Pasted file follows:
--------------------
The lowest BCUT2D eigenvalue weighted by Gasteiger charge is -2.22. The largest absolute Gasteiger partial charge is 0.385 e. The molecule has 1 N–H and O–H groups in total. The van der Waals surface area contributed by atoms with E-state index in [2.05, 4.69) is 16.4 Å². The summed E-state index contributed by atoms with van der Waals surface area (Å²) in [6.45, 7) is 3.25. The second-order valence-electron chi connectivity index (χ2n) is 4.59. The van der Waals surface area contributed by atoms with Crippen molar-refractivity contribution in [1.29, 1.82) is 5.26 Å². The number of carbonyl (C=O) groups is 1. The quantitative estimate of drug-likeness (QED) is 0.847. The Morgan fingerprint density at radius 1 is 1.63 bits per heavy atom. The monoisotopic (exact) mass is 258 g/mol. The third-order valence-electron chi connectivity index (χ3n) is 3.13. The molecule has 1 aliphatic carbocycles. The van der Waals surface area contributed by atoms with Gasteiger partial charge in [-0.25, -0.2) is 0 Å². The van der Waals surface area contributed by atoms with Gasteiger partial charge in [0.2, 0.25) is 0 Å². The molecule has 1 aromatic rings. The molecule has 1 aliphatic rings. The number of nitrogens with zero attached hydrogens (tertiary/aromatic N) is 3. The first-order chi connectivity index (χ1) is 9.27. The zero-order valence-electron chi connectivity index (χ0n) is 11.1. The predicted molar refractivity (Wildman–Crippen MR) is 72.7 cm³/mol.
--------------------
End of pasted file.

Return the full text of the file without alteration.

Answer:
The lowest BCUT2D eigenvalue weighted by Gasteiger charge is -2.22. The largest absolute Gasteiger partial charge is 0.385 e. The molecule has 1 N–H and O–H groups in total. The van der Waals surface area contributed by atoms with E-state index in [2.05, 4.69) is 16.4 Å². The summed E-state index contributed by atoms with van der Waals surface area (Å²) in [6.45, 7) is 3.25. The second-order valence-electron chi connectivity index (χ2n) is 4.59. The van der Waals surface area contributed by atoms with Crippen molar-refractivity contribution in [1.29, 1.82) is 5.26 Å². The number of carbonyl (C=O) groups is 1. The quantitative estimate of drug-likeness (QED) is 0.847. The Morgan fingerprint density at radius 1 is 1.63 bits per heavy atom. The monoisotopic (exact) mass is 258 g/mol. The third-order valence-electron chi connectivity index (χ3n) is 3.13. The molecule has 1 aliphatic carbocycles. The van der Waals surface area contributed by atoms with Gasteiger partial charge in [-0.25, -0.2) is 0 Å². The van der Waals surface area contributed by atoms with Gasteiger partial charge in [0.2, 0.25) is 0 Å². The molecule has 1 aromatic rings. The molecule has 1 aliphatic rings. The number of nitrogens with zero attached hydrogens (tertiary/aromatic N) is 3. The first-order chi connectivity index (χ1) is 9.27. The zero-order valence-electron chi connectivity index (χ0n) is 11.1. The predicted molar refractivity (Wildman–Crippen MR) is 72.7 cm³/mol.